Event Calendar

2017 NCMF Summer Cryptologic Program Followed by NCM WWI Panel Discussion

Tuesday, June 20, 2017 10:00 am - 2:30 pm

<b>2017 NCMF Summer Cryptologic Program Followed by NCM WWI Panel Discussion</b>

Location: NCMF Program: CACI, Inc., 2720 Technology Drive, Annapolis Junction, MD 20701. WWI Discussion - at the National Cryptologic Museum.
Description: Please save the date and stay tuned here for registration once it is open, as well as more details about the 2017 NCMF Summer Program featuring Dr. David Priess, former CIA Intelligence Officer and author of the best seller The President’s Book of Secrets. The program will take place at CACI, Inc., 2720 Technology Drive, Annapolis Junction, MD 20701.

About Dr. David Priess
Dr. David Priess is author of The President’s Book of Secrets: The Untold Story of Intelligence Briefings. For this breakout book, he became the first author to interview every living former President and Vice President, as well as dozens of other leading national security and intelligence leaders of the past 50 years—CIA Directors, National Security Advisors, White House Chiefs of Staff, Secretaries of State, Secretaries of Defense, and Intelligence Community executives.

Priess served at the CIA during the presidencies of Bill Clinton and George W. Bush as an intelligence officer, manager, and daily intelligence briefer, earning multiple awards and commendations. During the Bush administration, he took the President’s Daily Brief and other intelligence materials every morning to senior recipients.

Priess obtained his PhD in political science from Duke University and has taught international relations classes at Duke University, George Washington University, and George Mason University.

His writings have appeared in outlets ranging from Foreign Affairs, Foreign Policy, War on the Rocks, and The Cipher Brief online to the Washington Post, Houston Chronicle, Skeptic magazine, and Security Studies.

Priess has presented in venues ranging from briefing rooms at the White House, Pentagon, and State Department to packed auditoriums across the country to national television, appearing often on CNN, MSNBC, and Fox News to discuss intelligence issues, campaign politics, and the presidency.

Learn more about Dr. Priess via his website www.davidpriess.com and follow him on Twitter (@davidpriess).

Learn more about The President's Book of Secrets as well as previous quarterly programs on our Quarterly Cryptologic Programs page - see link at the end of this page.

Stay tuned for news about registration.

Also on 20 June, just after the NCMF Summer Program - As part of the ongoing WWI Centennial, the Museum and Center for Cryptologic History will host a WWI Panel Discussion: Decoding The Great War and Presentation of the new World War One Exhibit at the National Cryptologic Museum. See below for information about presentations and speakers.

Cryptology is a field seldom studied or considered by historians and military history enthusiasts. However, the study of codes and ciphers has played a crucial part in shaping world history. Key decisions made on battlefields throughout time and throughout the world were frequently the result of intelligence collected by those who served in silence. World War I was no different. The advent of telephone and radio as a means of communications brought new challenges to military commanders and political leaders to disseminate and protect information. Three experts from the world's leading cryptologic organizations talk about the impact of cryptology from their unique perspectives of the evolution of intelligence collection, code making and code breaking during WWI, and Native American Code Talkers as the first secure voice communicators.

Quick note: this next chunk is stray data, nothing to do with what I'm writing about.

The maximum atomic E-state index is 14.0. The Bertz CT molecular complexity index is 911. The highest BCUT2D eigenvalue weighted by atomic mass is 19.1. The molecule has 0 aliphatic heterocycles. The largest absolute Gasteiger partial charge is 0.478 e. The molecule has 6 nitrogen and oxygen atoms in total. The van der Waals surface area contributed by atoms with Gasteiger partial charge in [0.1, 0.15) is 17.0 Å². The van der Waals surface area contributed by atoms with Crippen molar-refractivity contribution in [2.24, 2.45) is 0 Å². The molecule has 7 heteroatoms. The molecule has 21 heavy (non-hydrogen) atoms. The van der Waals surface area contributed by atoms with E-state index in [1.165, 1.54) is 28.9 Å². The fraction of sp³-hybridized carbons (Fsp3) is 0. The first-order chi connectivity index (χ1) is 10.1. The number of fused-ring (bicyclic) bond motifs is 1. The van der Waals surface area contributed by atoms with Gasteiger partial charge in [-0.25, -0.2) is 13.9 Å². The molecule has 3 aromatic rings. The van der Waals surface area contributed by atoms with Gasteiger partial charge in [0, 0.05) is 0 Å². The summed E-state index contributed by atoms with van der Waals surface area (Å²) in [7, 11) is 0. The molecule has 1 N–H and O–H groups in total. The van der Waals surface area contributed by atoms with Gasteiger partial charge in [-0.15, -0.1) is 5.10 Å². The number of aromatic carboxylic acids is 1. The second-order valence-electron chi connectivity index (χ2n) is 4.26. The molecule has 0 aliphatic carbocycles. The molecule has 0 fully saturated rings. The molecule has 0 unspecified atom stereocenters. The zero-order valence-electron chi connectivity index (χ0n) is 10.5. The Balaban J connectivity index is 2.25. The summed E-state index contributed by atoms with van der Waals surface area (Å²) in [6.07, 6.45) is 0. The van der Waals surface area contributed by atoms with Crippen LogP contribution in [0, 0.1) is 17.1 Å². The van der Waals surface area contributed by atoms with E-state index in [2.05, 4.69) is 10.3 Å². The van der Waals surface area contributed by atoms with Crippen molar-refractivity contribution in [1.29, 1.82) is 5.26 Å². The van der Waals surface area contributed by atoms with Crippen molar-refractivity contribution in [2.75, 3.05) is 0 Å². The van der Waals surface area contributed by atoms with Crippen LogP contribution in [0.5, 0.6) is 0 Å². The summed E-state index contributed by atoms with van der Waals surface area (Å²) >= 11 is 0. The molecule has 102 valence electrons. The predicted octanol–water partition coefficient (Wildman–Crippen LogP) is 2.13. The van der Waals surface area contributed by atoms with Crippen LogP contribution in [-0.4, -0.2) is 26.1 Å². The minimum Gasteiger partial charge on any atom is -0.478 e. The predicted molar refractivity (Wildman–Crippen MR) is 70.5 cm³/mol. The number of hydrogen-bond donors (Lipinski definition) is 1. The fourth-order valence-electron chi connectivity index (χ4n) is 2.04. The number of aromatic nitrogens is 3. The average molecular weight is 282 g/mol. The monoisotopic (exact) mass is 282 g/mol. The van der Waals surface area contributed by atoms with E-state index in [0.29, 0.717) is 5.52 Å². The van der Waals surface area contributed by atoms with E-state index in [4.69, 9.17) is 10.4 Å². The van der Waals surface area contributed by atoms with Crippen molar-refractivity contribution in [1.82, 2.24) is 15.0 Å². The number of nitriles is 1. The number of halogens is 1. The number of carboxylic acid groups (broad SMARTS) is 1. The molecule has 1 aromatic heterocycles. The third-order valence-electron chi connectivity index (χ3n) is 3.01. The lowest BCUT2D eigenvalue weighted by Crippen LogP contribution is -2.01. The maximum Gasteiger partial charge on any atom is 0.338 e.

This special event will feature the following presentations & speakers:

Presentation 1: 1305 - World War I as an Intelligence Revolution, Michael Warner, Command Historian, U.S. Cyber Command. The war altered many aspects of intelligence profoundly, and added new fields of the intelligence craft that had not existed before 1914. By the war's end, none of the major combatants ran their intelligence functions as they had at the conflict's beginning. No other conflict changed intelligence as much in so few years. Author and historian Michael Warner presents the evolution of intelligence collection on the battlefield from something virtually discounted to a major part of tactical and strategic decision making.

Presentation 2: 1325 - An Ear to the Air and an Ear to the Ground: Radio Intelligence in the American Expeditionary Forces, 1917-1918, Betsy Rohaly Smoot, Historian, Center for Cryptologic History, National Security Agency. This overview by the top World War I expert at the Agency's Center for Cryptologic History will cover cryptologic work in the American Expeditionary Forces. The presentation, supported by photographs and illustrations, will include stories of COMINT (communications intelligence) work and code making during The Great War. This presentation will be suitable for the general public and people who are interested in WWI but who have no specific cryptologic background.

Presentation 3: 1345 - Native American Code Talkers: the Secret Weapon of World War I, Dr. Steve Huffman, Retired Research Analyst, National Security Agency. The extraordinary story of Native American Code Talkers began in the trenches of France in World War I. The advent of telephone and radio gave military commanders a powerful new tool for command and control on the massive battlefields of that war, but also made their communications uniquely vulnerable to enemy eavesdropping. Native American Code Talkers in the U.S. Army provided perhaps the only truly secure method of voice communication used in that war, shortening battles and saving lives. This talk will tell the story of those first code talkers.

Q&A: 1345 - 1400
1405 - 1430: Presentation of World War 1 Display - Betsy Rohaly Smoot